The Washington Post brings us the story of a right-wing U.S. businessman who is in a very public fight over the work habits of the French. Yes, we all know the folklore about the lazy French. What would be helpful here is some dose of reality--that's what journalism can be good for.
Many have exposed the fictions of Argo; Salon's Andrew O'Hehir described the film as "a propaganda fable." But when the Academy chose Argo and almost ignored Zero Dark Thirty, I cheered.
I suppose we might ignore that the first lady of a country appeared at an awards show, flanked by members of the military, to present a prize to a film about the heroism of U.S. intelligence. No, the real problem is Iran's Photoshopping.
The Chavez years, as best we can tell, have been enormously beneficial to the Venezuelan public as owners of public resources. But when corporate media write about Chavez's policies, they can barely disguise their real feelings--as if the natural order of things would mean that private companies managed the oil industry and captured the profits.
The ABC Sunday show This Week had not one but two roundtables this weekend. Right-winger George Will appeared on both of them, because... well, he knows a lot of stuff.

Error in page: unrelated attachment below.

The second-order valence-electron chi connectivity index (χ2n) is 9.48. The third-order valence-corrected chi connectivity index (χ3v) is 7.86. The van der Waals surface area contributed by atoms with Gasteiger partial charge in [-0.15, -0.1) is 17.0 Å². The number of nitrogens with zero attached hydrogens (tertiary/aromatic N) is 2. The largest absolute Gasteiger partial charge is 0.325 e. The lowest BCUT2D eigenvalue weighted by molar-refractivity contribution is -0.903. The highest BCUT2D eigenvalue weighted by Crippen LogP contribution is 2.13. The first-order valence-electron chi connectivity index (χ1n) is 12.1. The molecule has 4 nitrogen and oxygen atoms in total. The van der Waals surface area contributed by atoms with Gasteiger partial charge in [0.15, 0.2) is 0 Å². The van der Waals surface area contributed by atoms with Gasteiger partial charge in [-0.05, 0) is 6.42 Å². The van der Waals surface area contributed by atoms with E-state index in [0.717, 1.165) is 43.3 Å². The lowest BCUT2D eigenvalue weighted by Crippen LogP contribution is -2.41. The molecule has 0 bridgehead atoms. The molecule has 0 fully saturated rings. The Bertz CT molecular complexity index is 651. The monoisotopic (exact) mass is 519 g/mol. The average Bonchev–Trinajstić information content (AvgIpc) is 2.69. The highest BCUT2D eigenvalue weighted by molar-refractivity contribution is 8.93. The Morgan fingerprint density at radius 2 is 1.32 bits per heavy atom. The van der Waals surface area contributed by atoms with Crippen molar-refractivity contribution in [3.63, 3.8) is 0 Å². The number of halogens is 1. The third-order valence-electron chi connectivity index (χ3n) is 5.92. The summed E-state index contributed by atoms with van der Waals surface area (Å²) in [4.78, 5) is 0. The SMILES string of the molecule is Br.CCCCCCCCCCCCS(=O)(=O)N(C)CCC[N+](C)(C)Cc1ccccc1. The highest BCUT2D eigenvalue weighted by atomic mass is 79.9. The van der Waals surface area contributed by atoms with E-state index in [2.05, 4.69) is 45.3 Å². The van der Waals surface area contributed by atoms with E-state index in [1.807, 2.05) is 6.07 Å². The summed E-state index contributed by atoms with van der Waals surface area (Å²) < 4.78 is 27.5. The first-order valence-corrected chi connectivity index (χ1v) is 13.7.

Was the big climate march in Washington not hot enough for corporate TV? What does the New York Times have against leftist Ecuadorean President Rafael Correa? And Bob Beckel said something dumb on a Fox News show yet again--a convenient "left-wing" role for a right-wing outlet.
When David Brooks writes that Obama "declines to come up with a proposal" other than raising taxes on the rich, and in reality he has proposed a plan, that merits a correction, right? Maybe. But when you're a New York Times columnist, apparently you get to play by a different rulebook.
In most places, a record like Bob Beckel would probably lead your employer to tell you to take your act elsewhere. But if you're running a right-wing propaganda network, he's a pretty valuable "leftist" to keep around.
Here's a proposal for Social Security that was on the New York Times' op-ed page yesterday (2/20/13): The top third of beneficiaries (by lifetime income) [would] receive no annual cost-of-living adjustment in retirement. The middle third would get half of today’s adjustment, and the bottom third would receive the same annual increase they do now. Such a reform…would reduce Social Security spending by more than a tenth over a decade and fix the program’s long-term financing. This is part of Paul Ryan adviser Yuval Levin's attempt to find "common ground" on the entitlement issue: "Both sides should agree at least [...]
NASA climatologist James Hansen has tried to explain to New York Times columnist Joe Nocera why he's so wrong about the tar sands, but Nocera's account of their argument makes it seem like explaining anything to him would be an uphill battle.
Tom Friedman wrote a column about how government policies are harming the recovery. What we need is some kind of grand bargain to, as the headline puts is, "unparalyze" the economy and spur new growth. What's that mean? Cuts to Social Security and Medicare, along with "tax reform."